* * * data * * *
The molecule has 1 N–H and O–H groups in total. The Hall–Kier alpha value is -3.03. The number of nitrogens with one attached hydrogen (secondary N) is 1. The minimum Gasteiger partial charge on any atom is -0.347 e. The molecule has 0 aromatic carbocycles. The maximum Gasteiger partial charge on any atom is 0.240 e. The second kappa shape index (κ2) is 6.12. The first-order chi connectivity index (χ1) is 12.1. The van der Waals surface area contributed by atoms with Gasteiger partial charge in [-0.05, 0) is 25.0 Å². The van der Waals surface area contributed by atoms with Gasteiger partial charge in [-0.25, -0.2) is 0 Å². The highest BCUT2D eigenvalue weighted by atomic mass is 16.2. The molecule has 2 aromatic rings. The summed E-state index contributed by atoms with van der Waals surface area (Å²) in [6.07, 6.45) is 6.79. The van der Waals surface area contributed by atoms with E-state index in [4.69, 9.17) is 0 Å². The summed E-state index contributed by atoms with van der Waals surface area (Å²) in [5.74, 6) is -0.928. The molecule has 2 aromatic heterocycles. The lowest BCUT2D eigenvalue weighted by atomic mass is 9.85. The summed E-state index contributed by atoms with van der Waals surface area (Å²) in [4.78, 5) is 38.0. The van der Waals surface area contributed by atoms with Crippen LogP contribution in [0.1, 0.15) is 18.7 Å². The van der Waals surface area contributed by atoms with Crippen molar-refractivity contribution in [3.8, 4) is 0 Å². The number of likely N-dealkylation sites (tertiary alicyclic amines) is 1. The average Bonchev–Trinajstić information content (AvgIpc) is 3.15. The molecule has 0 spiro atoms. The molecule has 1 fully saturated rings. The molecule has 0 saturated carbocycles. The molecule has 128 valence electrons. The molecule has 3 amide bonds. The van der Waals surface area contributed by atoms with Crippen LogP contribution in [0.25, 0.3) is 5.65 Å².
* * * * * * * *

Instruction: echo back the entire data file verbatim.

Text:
The molecule has 1 N–H and O–H groups in total. The Hall–Kier alpha value is -3.03. The number of nitrogens with one attached hydrogen (secondary N) is 1. The minimum Gasteiger partial charge on any atom is -0.347 e. The molecule has 0 aromatic carbocycles. The maximum Gasteiger partial charge on any atom is 0.240 e. The second kappa shape index (κ2) is 6.12. The first-order chi connectivity index (χ1) is 12.1. The van der Waals surface area contributed by atoms with Gasteiger partial charge in [-0.05, 0) is 25.0 Å². The van der Waals surface area contributed by atoms with Gasteiger partial charge in [-0.25, -0.2) is 0 Å². The highest BCUT2D eigenvalue weighted by atomic mass is 16.2. The molecule has 2 aromatic rings. The summed E-state index contributed by atoms with van der Waals surface area (Å²) in [6.07, 6.45) is 6.79. The van der Waals surface area contributed by atoms with E-state index in [4.69, 9.17) is 0 Å². The summed E-state index contributed by atoms with van der Waals surface area (Å²) in [5.74, 6) is -0.928. The molecule has 2 aromatic heterocycles. The lowest BCUT2D eigenvalue weighted by atomic mass is 9.85. The summed E-state index contributed by atoms with van der Waals surface area (Å²) in [4.78, 5) is 38.0. The van der Waals surface area contributed by atoms with Crippen LogP contribution in [0.1, 0.15) is 18.7 Å². The van der Waals surface area contributed by atoms with Crippen molar-refractivity contribution in [3.8, 4) is 0 Å². The number of likely N-dealkylation sites (tertiary alicyclic amines) is 1. The average Bonchev–Trinajstić information content (AvgIpc) is 3.15. The molecule has 0 spiro atoms. The molecule has 1 fully saturated rings. The molecule has 0 saturated carbocycles. The molecule has 128 valence electrons. The molecule has 3 amide bonds. The van der Waals surface area contributed by atoms with Crippen LogP contribution in [0.25, 0.3) is 5.65 Å².